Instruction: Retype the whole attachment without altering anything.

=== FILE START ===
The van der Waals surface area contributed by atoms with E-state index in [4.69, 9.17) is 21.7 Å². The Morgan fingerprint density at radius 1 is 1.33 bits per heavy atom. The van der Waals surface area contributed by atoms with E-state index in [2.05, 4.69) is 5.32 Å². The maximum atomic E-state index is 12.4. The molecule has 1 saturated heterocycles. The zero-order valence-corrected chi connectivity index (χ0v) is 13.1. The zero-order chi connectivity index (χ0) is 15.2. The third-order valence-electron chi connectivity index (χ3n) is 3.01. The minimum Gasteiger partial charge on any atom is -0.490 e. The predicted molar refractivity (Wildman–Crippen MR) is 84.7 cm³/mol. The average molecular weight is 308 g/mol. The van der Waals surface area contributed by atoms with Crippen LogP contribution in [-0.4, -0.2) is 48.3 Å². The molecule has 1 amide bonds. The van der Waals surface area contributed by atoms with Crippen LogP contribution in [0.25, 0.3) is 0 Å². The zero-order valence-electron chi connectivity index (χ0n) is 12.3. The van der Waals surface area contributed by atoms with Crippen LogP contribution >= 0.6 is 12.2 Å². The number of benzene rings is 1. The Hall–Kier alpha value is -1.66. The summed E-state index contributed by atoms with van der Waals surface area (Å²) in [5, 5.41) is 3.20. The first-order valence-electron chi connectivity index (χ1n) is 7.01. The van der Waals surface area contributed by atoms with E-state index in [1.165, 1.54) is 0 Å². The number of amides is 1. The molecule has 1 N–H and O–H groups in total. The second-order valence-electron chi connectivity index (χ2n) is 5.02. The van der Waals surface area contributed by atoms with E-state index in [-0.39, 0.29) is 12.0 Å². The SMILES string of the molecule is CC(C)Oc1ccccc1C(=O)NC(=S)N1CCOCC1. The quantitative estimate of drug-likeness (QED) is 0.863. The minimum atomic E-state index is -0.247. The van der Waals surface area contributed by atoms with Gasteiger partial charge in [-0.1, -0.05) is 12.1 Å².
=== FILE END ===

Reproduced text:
The van der Waals surface area contributed by atoms with E-state index in [4.69, 9.17) is 21.7 Å². The Morgan fingerprint density at radius 1 is 1.33 bits per heavy atom. The van der Waals surface area contributed by atoms with E-state index in [2.05, 4.69) is 5.32 Å². The maximum atomic E-state index is 12.4. The molecule has 1 saturated heterocycles. The zero-order valence-corrected chi connectivity index (χ0v) is 13.1. The zero-order chi connectivity index (χ0) is 15.2. The third-order valence-electron chi connectivity index (χ3n) is 3.01. The minimum Gasteiger partial charge on any atom is -0.490 e. The predicted molar refractivity (Wildman–Crippen MR) is 84.7 cm³/mol. The average molecular weight is 308 g/mol. The van der Waals surface area contributed by atoms with Crippen LogP contribution in [-0.4, -0.2) is 48.3 Å². The molecule has 1 amide bonds. The van der Waals surface area contributed by atoms with Crippen LogP contribution in [0.25, 0.3) is 0 Å². The zero-order valence-electron chi connectivity index (χ0n) is 12.3. The van der Waals surface area contributed by atoms with Crippen LogP contribution >= 0.6 is 12.2 Å². The number of benzene rings is 1. The Hall–Kier alpha value is -1.66. The summed E-state index contributed by atoms with van der Waals surface area (Å²) in [5, 5.41) is 3.20. The first-order valence-electron chi connectivity index (χ1n) is 7.01. The van der Waals surface area contributed by atoms with E-state index in [1.165, 1.54) is 0 Å². The number of amides is 1. The molecule has 1 N–H and O–H groups in total. The second-order valence-electron chi connectivity index (χ2n) is 5.02. The van der Waals surface area contributed by atoms with E-state index in [-0.39, 0.29) is 12.0 Å². The SMILES string of the molecule is CC(C)Oc1ccccc1C(=O)NC(=S)N1CCOCC1. The quantitative estimate of drug-likeness (QED) is 0.863. The minimum atomic E-state index is -0.247. The van der Waals surface area contributed by atoms with Gasteiger partial charge in [-0.1, -0.05) is 12.1 Å².